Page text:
“The whole spirit behind Miller and Graham is to take into account the fact that the offender was a minor and all the attendant circumstances,” said Brenda Czekanski, public defender for Florida’s Ninth Judicial Circuit.

Czekanski worked as support staff at the Miami, Florida, public defender’s office on a resentencing case due to Roper and Miller. “The judge agreed with the defense and illustrated why it was so important to consider the factors of youth. She did not know any of the person’s horrific childhood story and, at the time of his original sentencing, it could not be taken into consideration,” Czekanski said.

“For a child to do something horrendous, we have to look at what’s going on because they don’t have control over their lives the way adults do,” she said. This is why the Supreme Court extended the consideration of youthful factors to juvenile homicide cases. In many states, courts did not have any discretion in first-degree murder cases.

What Makes an Opportunity for Release Meaningful?

Now that juveniles can have a second chance, what does that look like? The next big question is: Do the parole systems offer a meaningful opportunity for release?

Under Graham, a state is not required to guarantee the eventual freedom of a juvenile offender convicted of a non-homicide crime. A state, however, must provide juvenile offenders with some meaningful opportunity for release based on demonstrated maturity and rehabilitation.

“One of the big issues for today, and for the next several years, is a reassessment of our parole systems around the country and making sure they are constitutional and providing a meaningful opportunity for release under the Eighth Amendment,” said Paolo Annino, director of the Public Interest Law Center and director of the Children’s Advocacy Clinic at Florida State University College of Law. “There are horror stories about kids who should get parole but never get it. This is a leading issue in juvenile justice.”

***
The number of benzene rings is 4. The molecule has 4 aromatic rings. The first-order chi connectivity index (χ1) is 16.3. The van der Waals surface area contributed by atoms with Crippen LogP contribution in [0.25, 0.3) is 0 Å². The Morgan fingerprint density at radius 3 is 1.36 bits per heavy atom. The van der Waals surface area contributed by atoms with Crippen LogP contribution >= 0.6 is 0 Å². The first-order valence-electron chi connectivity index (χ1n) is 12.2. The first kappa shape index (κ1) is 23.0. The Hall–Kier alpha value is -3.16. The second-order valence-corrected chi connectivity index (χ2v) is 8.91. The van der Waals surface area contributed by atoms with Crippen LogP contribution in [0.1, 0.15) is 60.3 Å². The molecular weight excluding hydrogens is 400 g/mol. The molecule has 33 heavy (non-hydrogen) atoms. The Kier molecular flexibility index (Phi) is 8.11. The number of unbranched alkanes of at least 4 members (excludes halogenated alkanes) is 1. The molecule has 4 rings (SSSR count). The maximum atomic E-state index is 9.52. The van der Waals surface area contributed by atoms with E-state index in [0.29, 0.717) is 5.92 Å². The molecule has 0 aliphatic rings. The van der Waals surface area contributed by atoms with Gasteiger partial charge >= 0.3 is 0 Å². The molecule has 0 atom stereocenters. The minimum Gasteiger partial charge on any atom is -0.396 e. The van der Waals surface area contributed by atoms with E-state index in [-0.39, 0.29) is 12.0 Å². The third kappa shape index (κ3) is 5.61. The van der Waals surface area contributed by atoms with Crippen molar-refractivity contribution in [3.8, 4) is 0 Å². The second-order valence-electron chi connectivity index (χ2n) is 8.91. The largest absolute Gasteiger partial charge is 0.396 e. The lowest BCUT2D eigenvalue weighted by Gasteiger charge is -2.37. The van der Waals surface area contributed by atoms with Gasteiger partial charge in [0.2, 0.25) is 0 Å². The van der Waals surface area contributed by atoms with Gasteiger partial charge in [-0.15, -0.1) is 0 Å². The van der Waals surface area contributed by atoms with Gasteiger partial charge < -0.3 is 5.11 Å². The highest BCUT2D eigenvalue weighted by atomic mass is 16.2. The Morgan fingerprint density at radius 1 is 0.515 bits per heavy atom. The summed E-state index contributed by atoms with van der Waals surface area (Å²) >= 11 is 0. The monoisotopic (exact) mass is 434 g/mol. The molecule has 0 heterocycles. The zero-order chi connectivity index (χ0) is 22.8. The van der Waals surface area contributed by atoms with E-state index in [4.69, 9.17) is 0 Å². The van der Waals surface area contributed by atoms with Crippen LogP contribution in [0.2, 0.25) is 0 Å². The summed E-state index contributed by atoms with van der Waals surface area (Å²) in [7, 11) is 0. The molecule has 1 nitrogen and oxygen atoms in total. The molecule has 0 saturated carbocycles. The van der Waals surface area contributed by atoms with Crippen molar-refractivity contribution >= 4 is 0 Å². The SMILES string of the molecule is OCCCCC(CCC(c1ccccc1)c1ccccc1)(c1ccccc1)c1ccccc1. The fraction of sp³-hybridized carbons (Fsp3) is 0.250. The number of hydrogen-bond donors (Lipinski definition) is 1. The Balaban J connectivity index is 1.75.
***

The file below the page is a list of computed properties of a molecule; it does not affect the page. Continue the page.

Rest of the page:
Florida, which abolished parole in 1994, adopted a scheme that includes a judicial review after 15, 20, or 25 years, depending on the circumstances of the offense. This could answer the need for a meaningful opportunity for release. But, it still must account for those who were given parole and are now no longer eligible.

Although a few other states use judicial review, most primarily use parole as the mechanism for an opportunity for meaningful release. Whether these systems satisfy the meaningfulness requirement is being tested in courts nationwide.

Advocates Apply These SCOTUS Opinions to Current Cases

Roper and its progeny are guiding courts and attorneys in current direct file cases, where charges are filed against a minor directly in adult criminal court. This bypasses specific programs, funding, and rehabilitative options that exist only in the juvenile system.

“It is a fundamental principle based on the Eighth Amendment and the Constitution, that every person in our community should be treated with dignity,” Annino said, explaining that placing children in adult prisons violates that right. “[It] is not treating them like children, it is treating them like something else—adults. Psychologically and neurologically, they’re still developing.”